Although they may look like fruit on oak trees, the small round galls that can be found are not grown by the tree.
When looking at an oak tree with tiny round balls hanging on the branches, you may have noticed it, much like acorns. These balls are known as galls and are not fruits.
Galls are caused by parasitic insects and are growths. Many species of gall wasps in North America need oak trees.
Each species of gall wasp produces a different type of oak gall. Other types of gall look distinct and can be found in other tree parts.
Hard galls can be found on the twigs, with galls with colors of red, brown, green, or white on the leaves and currant galls on the catkins. Galls change color from green to reddish during summer and darker brown or black in the cold winter.
How Do Galls Grow?
The species of a wasp depends on where the female lays her eggs. When they lay their eggs, they also leave a substance similar to the tree’s growth hormone.
This substance allows the plant cells to multiply. The eggs grow inside the gall, developing into grubs. As the gall gets bigger, so does the food inside, each in a separate chamber. Marble galls only contain one larva in a central room.
Two Life Cycles
The female wasps burrow into the tree’s fine roots to lay their eggs once they have finished mating in summer. The larvae then grow inside the root galls but do not mature until the following year in autumn or winter.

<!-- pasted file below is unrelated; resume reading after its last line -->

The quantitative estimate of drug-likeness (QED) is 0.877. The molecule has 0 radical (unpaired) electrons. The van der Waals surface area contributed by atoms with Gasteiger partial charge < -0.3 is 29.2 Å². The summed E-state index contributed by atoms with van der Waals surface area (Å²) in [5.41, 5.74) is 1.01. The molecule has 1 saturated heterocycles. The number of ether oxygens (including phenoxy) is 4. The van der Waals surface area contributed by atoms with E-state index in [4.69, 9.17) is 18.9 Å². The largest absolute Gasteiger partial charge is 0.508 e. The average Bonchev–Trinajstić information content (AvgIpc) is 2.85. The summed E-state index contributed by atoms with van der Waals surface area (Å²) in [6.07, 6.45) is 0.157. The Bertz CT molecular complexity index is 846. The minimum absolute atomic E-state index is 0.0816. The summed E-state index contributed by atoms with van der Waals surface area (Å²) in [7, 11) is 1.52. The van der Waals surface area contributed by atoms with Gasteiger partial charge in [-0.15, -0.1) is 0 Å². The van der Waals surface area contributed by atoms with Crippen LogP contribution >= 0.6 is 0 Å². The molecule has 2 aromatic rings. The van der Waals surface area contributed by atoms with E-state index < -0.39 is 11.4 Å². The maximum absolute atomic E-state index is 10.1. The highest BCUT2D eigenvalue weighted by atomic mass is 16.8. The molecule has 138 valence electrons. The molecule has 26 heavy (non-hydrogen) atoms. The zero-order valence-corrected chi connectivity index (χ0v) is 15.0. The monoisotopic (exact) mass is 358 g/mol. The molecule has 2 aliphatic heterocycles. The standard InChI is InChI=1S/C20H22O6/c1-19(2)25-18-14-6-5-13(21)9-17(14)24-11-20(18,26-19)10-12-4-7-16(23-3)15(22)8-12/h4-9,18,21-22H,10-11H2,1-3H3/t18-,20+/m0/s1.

The young then come out of the gall between November and January. The young are always born female and then lay their eggs in the buds of the oak. The eggs do not need a male to fertilize them and hatch on the oak tree’s twigs.
When spring comes around, the galls containing the eggs grow. The galls are soft and spongy and have many chambers where the larvae develop. The larvae grow into adults before they come out in late summer, effectively being born again from the gall. Small holes can be seen in galls when the insects have emerged.
The marble gall is a wasp species that lays its eggs to mature on scrub oak twigs. Marble galls only contain the larvae of one female wasp, which then lays its eggs in the buds of the Turkey oak. The galls develop over the winter and can be seen in March and April. When the wasp emerges, it can be male or female, leaving a small hole in the gall.
Current And Spangle Galls
Although they may look like redcurrants, the currant galls found on male catkins are currant galls. Both male and female wasps grow in these before coming out to mate in June. The female then lays their eggs on underneath oak leaves.
Each egg causes a spangle gall to form, and as many as 50 can be seen on a single leaf. The galls fall to the ground in Autumn, and with the protection of dead leaves, the young grow inside them. In April, females emerge and crawl up the trees to lay eggs, causing the currant galls to form, starting the process again.
Bryan Harding is a member of the American Society of Mammalogists and a member of the American Birding Association. Bryan is especially fond of mammals and has studied and worked with them around the world. Bryan serves as owner, writer, and publisher of North American Nature.